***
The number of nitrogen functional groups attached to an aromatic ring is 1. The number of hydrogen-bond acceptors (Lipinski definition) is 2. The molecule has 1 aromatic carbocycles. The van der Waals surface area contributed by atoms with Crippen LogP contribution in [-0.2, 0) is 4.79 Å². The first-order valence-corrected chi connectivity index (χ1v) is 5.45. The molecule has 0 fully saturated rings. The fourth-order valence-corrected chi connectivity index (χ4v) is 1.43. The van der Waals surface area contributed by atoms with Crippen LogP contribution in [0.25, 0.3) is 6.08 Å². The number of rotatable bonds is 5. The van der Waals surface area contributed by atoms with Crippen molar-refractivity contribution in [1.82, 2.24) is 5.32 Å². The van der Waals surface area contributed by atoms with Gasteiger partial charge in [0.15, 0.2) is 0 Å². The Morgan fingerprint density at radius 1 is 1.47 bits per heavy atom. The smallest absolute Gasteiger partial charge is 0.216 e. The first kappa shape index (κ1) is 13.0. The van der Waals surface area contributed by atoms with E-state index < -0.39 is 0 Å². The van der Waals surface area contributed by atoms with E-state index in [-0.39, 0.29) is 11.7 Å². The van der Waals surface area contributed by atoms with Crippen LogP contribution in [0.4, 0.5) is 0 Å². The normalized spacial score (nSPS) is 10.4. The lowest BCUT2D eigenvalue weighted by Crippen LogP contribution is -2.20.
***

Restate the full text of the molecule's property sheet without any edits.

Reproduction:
The number of nitrogen functional groups attached to an aromatic ring is 1. The number of hydrogen-bond acceptors (Lipinski definition) is 2. The molecule has 1 aromatic carbocycles. The van der Waals surface area contributed by atoms with Crippen LogP contribution in [-0.2, 0) is 4.79 Å². The first-order valence-corrected chi connectivity index (χ1v) is 5.45. The molecule has 0 fully saturated rings. The fourth-order valence-corrected chi connectivity index (χ4v) is 1.43. The van der Waals surface area contributed by atoms with Crippen LogP contribution in [0.25, 0.3) is 6.08 Å². The number of rotatable bonds is 5. The van der Waals surface area contributed by atoms with Crippen molar-refractivity contribution in [1.82, 2.24) is 5.32 Å². The van der Waals surface area contributed by atoms with Gasteiger partial charge in [0.15, 0.2) is 0 Å². The Morgan fingerprint density at radius 1 is 1.47 bits per heavy atom. The smallest absolute Gasteiger partial charge is 0.216 e. The first kappa shape index (κ1) is 13.0. The van der Waals surface area contributed by atoms with E-state index < -0.39 is 0 Å². The van der Waals surface area contributed by atoms with E-state index in [-0.39, 0.29) is 11.7 Å². The van der Waals surface area contributed by atoms with Crippen LogP contribution in [0.4, 0.5) is 0 Å². The normalized spacial score (nSPS) is 10.4. The lowest BCUT2D eigenvalue weighted by Crippen LogP contribution is -2.20.